By Keith Coffman
CENTENNIAL, Colo. (Reuters) - The former girlfriend of Colorado cinema gunman James Holmes testified at his capital murder trial on Wednesday that the admitted shooter was quiet in public but was more outgoing when alone with her or their friends.
The line of questioning appeared to focus on the personality of the man prosecutors say went on a killing spree just months after facing difficulties in graduate school and being rejected by his then-girlfriend, Gargi Datta, who said she met Holmes when they attended University of Colorado-Denver in 2011.
Holmes, 27, has pleaded not guilty by reason of insanity to fatally shooting 12 moviegoers and wounding 70 more at a suburban Denver multiplex in July 2012.
When asked by prosecutor George Brauchler if she "knew this guy," pointing at Holmes at the defense table, Datta said "yes" but did not look directly at him.
Prosecutors have charged the former neuroscience graduate student with multiple counts of first-degree murder and attempted murder, and said that they will pursue the death penalty if he is convicted.
Datta took the stand a day after Arapahoe County District Court Judge Carlos Samour dismissed three jurors after he determined they were tainted by hearing or discussing media coverage of the case.
Only the judge and attorneys for both sides know which of the 16 women and five men remaining on the panel will deliberate the case, and which are alternate jurors.
Two court-appointed psychiatrists who examined Holmes have previously testified that while severely mentally ill, he was sane when he plotted and carried out the rampage, adding that he wrote in his journal of having a "long-standing hatred of mankind."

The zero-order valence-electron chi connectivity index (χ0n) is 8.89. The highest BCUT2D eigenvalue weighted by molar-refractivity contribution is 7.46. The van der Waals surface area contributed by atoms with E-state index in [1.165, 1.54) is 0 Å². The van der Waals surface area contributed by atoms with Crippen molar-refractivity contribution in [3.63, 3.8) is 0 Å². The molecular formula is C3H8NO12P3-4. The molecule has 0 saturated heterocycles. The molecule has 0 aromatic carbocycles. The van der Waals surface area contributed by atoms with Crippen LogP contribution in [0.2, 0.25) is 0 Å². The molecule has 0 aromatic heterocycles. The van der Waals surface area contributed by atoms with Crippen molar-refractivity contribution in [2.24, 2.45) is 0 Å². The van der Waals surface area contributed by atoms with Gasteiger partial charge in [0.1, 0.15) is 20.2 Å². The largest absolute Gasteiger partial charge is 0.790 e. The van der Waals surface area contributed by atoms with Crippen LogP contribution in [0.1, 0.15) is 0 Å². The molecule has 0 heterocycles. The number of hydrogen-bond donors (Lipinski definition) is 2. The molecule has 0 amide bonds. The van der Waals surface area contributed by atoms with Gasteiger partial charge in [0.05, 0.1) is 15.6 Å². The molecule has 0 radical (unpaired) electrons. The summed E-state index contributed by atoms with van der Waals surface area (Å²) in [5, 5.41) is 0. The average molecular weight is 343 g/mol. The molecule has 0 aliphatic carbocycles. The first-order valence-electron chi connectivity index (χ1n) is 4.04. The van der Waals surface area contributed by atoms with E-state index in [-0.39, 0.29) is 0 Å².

Datta said she and Holmes were among a group of graduate students that socialized, and the pair began dating in the fall of 2012.
On their first date, they went to a horror film festival in Denver, she said.
"That's romantic," Brauchler said.
Data said Holmes seemed shy and quiet in class but would talk "a decent amount" when he was alone with her or with their fellow graduate students.
"He never had highs and lows of emotions," she said.
About five months before the massacre, Datta said she broke up with Holmes because she "didn't see a future with him."
"I think he liked me more than I liked him," she said.
Datta will be back on the stand on Thursday.
Jurors on Wednesday also viewed gruesome autopsy photographs of six victims during testimony from a medical examiner.
"I'm so sorry for this," Dr. Michael Doberson told the jurors when a photograph of a victim with a fatal head wound was shown in court.
(Editing by Curtis Skinner; Editing by Ken Wills)